This suggestion from Tim Wu on pg 352 of The Attention Merchants asks a question which has been on my mind a lot in the last year. If we accept the idea that distraction increases in a digital environment, in the sense of a difficulty in sustaining focus driven by the multiplication of disruptions, what does this mean macro-economically?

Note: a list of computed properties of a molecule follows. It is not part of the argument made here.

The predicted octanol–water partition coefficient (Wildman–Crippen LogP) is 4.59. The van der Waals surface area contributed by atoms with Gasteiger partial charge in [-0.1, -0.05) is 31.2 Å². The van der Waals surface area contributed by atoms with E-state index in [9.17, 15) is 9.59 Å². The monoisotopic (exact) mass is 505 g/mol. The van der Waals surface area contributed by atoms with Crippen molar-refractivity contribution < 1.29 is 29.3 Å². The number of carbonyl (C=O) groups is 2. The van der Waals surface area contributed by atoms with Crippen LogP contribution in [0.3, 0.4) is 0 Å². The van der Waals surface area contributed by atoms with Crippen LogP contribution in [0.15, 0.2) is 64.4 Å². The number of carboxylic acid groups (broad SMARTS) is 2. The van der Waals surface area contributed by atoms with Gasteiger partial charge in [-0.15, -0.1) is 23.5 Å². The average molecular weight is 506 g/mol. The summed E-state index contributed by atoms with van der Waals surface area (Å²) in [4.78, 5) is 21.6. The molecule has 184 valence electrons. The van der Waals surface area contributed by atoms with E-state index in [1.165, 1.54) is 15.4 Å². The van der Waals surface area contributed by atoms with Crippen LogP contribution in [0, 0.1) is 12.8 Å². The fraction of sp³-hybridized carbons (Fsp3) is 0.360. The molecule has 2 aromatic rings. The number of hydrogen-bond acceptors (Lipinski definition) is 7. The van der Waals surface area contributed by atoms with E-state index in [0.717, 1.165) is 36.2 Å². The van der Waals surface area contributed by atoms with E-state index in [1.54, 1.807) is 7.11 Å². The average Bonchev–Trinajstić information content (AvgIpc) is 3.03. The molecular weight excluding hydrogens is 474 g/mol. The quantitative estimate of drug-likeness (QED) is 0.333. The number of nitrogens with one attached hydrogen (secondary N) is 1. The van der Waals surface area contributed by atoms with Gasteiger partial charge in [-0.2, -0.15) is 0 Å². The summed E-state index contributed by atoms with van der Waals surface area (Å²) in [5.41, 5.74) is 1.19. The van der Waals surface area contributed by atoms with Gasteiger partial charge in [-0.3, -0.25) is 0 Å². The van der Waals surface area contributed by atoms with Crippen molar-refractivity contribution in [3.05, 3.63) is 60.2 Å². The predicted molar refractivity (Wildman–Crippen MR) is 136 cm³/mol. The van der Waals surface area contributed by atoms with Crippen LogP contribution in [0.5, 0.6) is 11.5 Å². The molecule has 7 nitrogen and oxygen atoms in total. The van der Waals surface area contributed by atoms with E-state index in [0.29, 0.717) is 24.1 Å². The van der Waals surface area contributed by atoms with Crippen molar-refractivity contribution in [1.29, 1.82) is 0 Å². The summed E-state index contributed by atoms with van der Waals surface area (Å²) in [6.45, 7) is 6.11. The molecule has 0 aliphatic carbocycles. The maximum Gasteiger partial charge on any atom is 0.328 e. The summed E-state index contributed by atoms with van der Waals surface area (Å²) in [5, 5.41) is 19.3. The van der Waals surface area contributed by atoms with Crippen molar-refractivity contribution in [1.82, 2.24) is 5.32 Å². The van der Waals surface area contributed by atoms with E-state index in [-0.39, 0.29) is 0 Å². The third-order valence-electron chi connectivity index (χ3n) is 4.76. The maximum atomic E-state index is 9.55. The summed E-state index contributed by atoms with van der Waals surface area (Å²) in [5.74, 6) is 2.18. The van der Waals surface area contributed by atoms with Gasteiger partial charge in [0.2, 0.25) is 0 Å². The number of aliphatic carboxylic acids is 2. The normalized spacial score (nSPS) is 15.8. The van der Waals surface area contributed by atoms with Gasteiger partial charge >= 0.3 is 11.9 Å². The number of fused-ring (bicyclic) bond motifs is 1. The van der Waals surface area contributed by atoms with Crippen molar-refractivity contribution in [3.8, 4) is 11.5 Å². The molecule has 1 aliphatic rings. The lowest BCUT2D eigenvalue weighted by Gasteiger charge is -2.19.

Whatever our personal goals, the things we’d like to achieve, the goals of the attention merchants are generally at odds with ours. How often have you sat down with a plan, say, to write an email or buy one thing online, only to find yourself, hours later, wondering what happened? And what are the costs to a society of an entire population conditioned to spend so much of their waking lives not in concentration and focus but rather in fragmentary awareness and subject to constant interruption? In this respect our lives have become the very opposite of those cultivated by the monastics, whether in the East or the West, whose aim was precisely to reap the fruits of deep and concentrated attention. What an irony it is that the lamentably scattered state of mind arises not from our own lack of drive but rather from the imperatives of one peculiar kind of commercial enterprise that is not even particularly profitable much of the time. The rest of the private sector may well have as much cause for complaint as the individual and society. It would no doubt be shocking to reckon the macroeconomic price of all our time spent with the attention merchants, if only to alert us to the drag on our own productivity quotient, the economist’s measure of all our efforts.